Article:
Perkins Devices

Equipment used by tailors to determine a customer’s posture, shoulder slopes, sleeve pitch, and other bodily irregularities.

Pick Stitch

A line of stitching at the edges of lapels, collars, and jacket hems. Formerly a sign of a custom suit, now a common aesthetic detail. May be set 1/16″, 1/8″, or 1/4″ off of a hem, with more space corresponding to a more casual look.


Also tartan. A pattern of overlapping lengthwise and crosswise bands.

Learn More: Suit Patterns: Plaid


A piece of fabric folded over itself in an accordion fashion. typical of men’s trouser fronts, they allow more space for the hips, especially when sitting.


The distance from a jacket’s shoulder seam to the other. Used by made-to-measure, custom, and bespoke clothiers, it is a crucial measurement as altering jacket shoulders is quite time-consuming.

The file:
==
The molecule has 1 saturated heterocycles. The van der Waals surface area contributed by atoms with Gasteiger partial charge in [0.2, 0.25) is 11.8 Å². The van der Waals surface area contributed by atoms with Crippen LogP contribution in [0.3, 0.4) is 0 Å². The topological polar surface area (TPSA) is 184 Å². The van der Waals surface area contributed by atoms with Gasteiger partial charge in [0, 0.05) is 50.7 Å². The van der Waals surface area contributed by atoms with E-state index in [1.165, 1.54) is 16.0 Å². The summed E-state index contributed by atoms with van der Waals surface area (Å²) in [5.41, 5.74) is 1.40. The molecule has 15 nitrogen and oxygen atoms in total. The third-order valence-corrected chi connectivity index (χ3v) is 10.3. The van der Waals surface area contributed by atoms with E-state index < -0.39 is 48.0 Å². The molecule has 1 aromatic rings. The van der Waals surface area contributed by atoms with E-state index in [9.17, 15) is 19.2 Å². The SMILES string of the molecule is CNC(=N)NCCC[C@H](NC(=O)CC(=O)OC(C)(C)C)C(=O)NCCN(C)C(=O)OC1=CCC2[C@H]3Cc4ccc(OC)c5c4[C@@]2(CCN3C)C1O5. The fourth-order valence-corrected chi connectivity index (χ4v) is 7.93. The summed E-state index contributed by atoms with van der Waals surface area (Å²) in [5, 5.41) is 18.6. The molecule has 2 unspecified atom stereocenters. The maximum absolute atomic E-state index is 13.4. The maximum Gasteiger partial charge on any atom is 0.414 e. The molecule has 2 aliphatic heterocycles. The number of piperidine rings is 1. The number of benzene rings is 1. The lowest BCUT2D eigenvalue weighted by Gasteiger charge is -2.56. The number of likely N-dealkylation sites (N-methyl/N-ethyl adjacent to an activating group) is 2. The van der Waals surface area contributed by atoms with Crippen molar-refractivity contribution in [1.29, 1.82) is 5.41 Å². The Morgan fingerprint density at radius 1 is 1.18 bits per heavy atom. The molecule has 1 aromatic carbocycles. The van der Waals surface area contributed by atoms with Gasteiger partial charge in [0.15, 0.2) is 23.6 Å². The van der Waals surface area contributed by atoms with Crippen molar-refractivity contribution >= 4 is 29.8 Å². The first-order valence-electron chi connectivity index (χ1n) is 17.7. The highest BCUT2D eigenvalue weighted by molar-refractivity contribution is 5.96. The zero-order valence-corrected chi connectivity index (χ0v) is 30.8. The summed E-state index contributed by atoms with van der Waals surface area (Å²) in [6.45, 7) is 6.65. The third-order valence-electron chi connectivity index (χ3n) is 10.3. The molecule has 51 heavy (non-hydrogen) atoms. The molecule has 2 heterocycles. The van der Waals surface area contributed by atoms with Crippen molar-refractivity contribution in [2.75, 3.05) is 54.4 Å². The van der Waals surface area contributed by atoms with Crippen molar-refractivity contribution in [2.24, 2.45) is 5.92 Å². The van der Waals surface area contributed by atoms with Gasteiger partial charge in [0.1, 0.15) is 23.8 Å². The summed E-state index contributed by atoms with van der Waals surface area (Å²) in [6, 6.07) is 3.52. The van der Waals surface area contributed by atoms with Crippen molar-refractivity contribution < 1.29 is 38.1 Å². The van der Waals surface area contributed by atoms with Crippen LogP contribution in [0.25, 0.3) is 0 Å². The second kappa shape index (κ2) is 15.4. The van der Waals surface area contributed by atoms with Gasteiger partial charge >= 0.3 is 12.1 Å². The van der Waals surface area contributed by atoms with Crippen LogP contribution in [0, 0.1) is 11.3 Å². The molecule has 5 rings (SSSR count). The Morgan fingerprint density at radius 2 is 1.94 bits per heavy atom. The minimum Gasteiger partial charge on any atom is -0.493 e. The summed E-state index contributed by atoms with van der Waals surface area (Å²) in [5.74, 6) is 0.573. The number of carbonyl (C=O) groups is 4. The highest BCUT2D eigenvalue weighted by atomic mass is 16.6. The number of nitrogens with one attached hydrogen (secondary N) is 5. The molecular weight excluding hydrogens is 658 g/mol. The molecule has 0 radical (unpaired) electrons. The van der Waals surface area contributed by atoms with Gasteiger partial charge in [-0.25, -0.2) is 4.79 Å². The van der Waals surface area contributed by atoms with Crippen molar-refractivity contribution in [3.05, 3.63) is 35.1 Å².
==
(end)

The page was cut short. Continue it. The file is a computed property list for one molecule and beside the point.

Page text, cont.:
The degree to which the head sits forward or backward. May be regular, stooped (head sits forward, perhaps hunchbacked), or erect (head sits back, spine curves inward).


A French term referring to ready-to-wear clothing. Has a luxury connotation.



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Reverse Pleats

Trouser pleats which fold outward from the fly. Common in Italian-style suits.


See off-the-rack; short form is “RTW.”

Reefer Jacket

A British naval jacket off of which the peacoat and archetypical blazer are based.


The extent to which a jacket’s lapels stick (or “roll”) out away from the wearer. Known to give the wearer a sense of muscularity, a prominent lapel roll us more easily achievable on stitched lapels as opposed to fused ones.

Rope Shoulder

See con rollino.